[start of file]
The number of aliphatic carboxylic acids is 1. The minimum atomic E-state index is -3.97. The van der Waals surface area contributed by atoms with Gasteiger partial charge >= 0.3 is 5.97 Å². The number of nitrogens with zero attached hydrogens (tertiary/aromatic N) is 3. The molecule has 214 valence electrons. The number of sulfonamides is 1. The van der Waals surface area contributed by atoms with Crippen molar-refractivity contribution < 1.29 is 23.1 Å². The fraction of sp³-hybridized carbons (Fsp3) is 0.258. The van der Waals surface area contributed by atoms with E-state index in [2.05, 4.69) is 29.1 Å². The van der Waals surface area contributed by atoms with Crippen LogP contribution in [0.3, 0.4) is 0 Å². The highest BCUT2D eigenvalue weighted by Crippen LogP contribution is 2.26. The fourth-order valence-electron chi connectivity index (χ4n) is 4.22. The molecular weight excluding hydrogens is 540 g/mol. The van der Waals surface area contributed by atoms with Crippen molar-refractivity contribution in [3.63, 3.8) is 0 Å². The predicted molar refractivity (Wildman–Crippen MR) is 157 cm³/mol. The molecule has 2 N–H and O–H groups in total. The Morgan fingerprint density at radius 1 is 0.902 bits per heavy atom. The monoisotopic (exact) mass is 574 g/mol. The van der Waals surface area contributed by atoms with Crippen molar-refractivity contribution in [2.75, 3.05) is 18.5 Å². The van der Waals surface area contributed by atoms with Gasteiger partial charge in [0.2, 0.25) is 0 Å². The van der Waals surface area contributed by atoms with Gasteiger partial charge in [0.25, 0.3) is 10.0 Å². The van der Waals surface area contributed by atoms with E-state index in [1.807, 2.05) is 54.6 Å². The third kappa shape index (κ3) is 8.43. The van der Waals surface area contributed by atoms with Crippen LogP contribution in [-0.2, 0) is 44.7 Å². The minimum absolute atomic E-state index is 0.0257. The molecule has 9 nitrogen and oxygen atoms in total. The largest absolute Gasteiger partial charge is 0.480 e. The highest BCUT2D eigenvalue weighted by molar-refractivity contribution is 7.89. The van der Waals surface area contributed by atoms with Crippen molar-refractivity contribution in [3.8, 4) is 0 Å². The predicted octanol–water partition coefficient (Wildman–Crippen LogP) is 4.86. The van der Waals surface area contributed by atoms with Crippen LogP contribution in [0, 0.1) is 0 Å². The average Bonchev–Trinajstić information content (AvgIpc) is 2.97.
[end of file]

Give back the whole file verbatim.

The number of aliphatic carboxylic acids is 1. The minimum atomic E-state index is -3.97. The van der Waals surface area contributed by atoms with Gasteiger partial charge >= 0.3 is 5.97 Å². The number of nitrogens with zero attached hydrogens (tertiary/aromatic N) is 3. The molecule has 214 valence electrons. The number of sulfonamides is 1. The van der Waals surface area contributed by atoms with Crippen molar-refractivity contribution < 1.29 is 23.1 Å². The fraction of sp³-hybridized carbons (Fsp3) is 0.258. The van der Waals surface area contributed by atoms with E-state index in [2.05, 4.69) is 29.1 Å². The van der Waals surface area contributed by atoms with Crippen LogP contribution in [0.3, 0.4) is 0 Å². The highest BCUT2D eigenvalue weighted by Crippen LogP contribution is 2.26. The fourth-order valence-electron chi connectivity index (χ4n) is 4.22. The molecular weight excluding hydrogens is 540 g/mol. The van der Waals surface area contributed by atoms with Crippen molar-refractivity contribution in [3.63, 3.8) is 0 Å². The predicted molar refractivity (Wildman–Crippen MR) is 157 cm³/mol. The molecule has 2 N–H and O–H groups in total. The Morgan fingerprint density at radius 1 is 0.902 bits per heavy atom. The monoisotopic (exact) mass is 574 g/mol. The van der Waals surface area contributed by atoms with Crippen molar-refractivity contribution in [2.75, 3.05) is 18.5 Å². The van der Waals surface area contributed by atoms with Gasteiger partial charge in [0.2, 0.25) is 0 Å². The van der Waals surface area contributed by atoms with Gasteiger partial charge in [0.25, 0.3) is 10.0 Å². The van der Waals surface area contributed by atoms with E-state index in [1.807, 2.05) is 54.6 Å². The third kappa shape index (κ3) is 8.43. The van der Waals surface area contributed by atoms with Crippen LogP contribution in [-0.2, 0) is 44.7 Å². The minimum absolute atomic E-state index is 0.0257. The molecule has 9 nitrogen and oxygen atoms in total. The largest absolute Gasteiger partial charge is 0.480 e. The highest BCUT2D eigenvalue weighted by molar-refractivity contribution is 7.89. The van der Waals surface area contributed by atoms with Crippen molar-refractivity contribution in [3.8, 4) is 0 Å². The predicted octanol–water partition coefficient (Wildman–Crippen LogP) is 4.86. The van der Waals surface area contributed by atoms with Crippen LogP contribution in [0, 0.1) is 0 Å². The average Bonchev–Trinajstić information content (AvgIpc) is 2.97.